• Teach the value of face-to-face communication and be a good role model for your child. For example, have family dinners without electronics. You will be surprised how much more communication takes place without this distraction.
  • Sleep electronic free. Have a re-charge station that everyone puts their electronic devices into 1 hour prior to bedtime. This allows everyone, including your device, to re-charge overnight.
  • Families that play together, learn together! Keep electronic devices in an open room where family is present. Have your children show you what they are looking at on their device to help facilitate discussions and answer any questions they have.
  • Teach safety of electronic devices to your children. They underestimate the value of privacy and often lack the knowledge to understand the consequences of apps that detect locations or expose them to potential sexual predators online.
  • Use websites like to help identify appropriate and safe apps for your family. 



By: Ashley Meenach, DO, F.A.A.P

American Acedemy of Pediatrics, www.

April 12, 2018
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Image result for 30 month check up imAGE

We are now seeing patients at 2 ½ years of age for a routine well visit!  This is called the 30 month check-up.  The physician will do a complete exam and ask you questions regarding your child’s development.  The 30 month check-up is recommended by the American Academy of Pediatrics.   Please visit the following link for more information on the Pediatric Preventative Healthcare Schedule.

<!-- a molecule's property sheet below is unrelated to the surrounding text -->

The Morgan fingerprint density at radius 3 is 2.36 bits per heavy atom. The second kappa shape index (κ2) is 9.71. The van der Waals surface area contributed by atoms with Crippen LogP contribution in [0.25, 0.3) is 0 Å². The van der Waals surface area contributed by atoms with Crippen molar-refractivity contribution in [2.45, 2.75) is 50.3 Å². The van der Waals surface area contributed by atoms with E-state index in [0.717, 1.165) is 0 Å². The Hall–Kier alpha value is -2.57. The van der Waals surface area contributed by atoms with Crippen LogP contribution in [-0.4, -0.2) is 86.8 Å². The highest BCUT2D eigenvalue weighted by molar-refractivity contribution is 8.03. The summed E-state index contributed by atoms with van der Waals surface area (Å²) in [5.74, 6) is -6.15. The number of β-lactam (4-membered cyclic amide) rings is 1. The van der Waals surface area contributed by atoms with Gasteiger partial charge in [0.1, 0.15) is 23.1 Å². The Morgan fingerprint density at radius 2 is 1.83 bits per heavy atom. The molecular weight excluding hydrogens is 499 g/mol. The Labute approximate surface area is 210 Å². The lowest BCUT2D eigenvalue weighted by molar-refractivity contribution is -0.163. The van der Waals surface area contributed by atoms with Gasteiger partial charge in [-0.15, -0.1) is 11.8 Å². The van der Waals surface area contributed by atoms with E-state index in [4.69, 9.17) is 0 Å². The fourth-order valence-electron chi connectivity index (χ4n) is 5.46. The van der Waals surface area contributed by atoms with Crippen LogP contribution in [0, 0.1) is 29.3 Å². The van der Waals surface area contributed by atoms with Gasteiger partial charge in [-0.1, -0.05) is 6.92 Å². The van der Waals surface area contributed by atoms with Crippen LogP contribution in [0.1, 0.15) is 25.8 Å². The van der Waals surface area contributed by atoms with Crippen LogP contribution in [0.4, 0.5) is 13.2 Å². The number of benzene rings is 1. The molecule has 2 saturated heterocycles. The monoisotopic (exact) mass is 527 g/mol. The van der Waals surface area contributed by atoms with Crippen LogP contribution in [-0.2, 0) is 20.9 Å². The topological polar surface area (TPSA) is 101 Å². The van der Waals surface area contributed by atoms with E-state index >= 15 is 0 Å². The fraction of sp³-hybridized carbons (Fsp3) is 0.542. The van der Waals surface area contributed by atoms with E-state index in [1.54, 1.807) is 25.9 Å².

By Katrina Hood
October 02, 2015
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Over the last 15 years, I have seen an increase in the number of patients I care for with constipation.  I think this is easily attributed to two major changes in our society over time.  The first is the amount of processed food we eat on a daily basis.  The second is the decrease in physical activity due to time constraints.
Our colon, or the bowel movement maker, relies on what we eat and how we exercise to function at its peak performance.  The fresher and more fiber-filled our food, the better the colon works.  The job of the colon is to remove liquid from the stool to make it more formed.  If you didn’t have a colon, our stool or bowel movements (BMs) would be diarrhea.  So, if what enters the colon is sticky; like bread, potatoes, pasta, crackers, chips, and processed cereal, then the harder the BM will be.  If what enters the colon is more liquid, as in fruit and fiber-filled veggies, then the softer the BM will be.  Water also plays an important role in keeping the stool soft.

Food moves through our colon better if we exercise.  The more we sit and watch TV, the less the colon wants to move.  The longer BM’s stay in the colon, the harder they will become.  So, the message is to get up and move to wake up the colon and move things out.

So if your children are having constipation issues, they must cut back on the starchy carbohydrates like pasta, rice and bread and increase the color in their foods with broccoli, apples, sweet potatoes, and oranges (and many, many other options).  Also, turn off the TV and push them outside to play or dance or hike or bike.  Drink some water along the way!   Before long, the colon will be healthier and your child will be healthier too.

Dr. Katrina Hood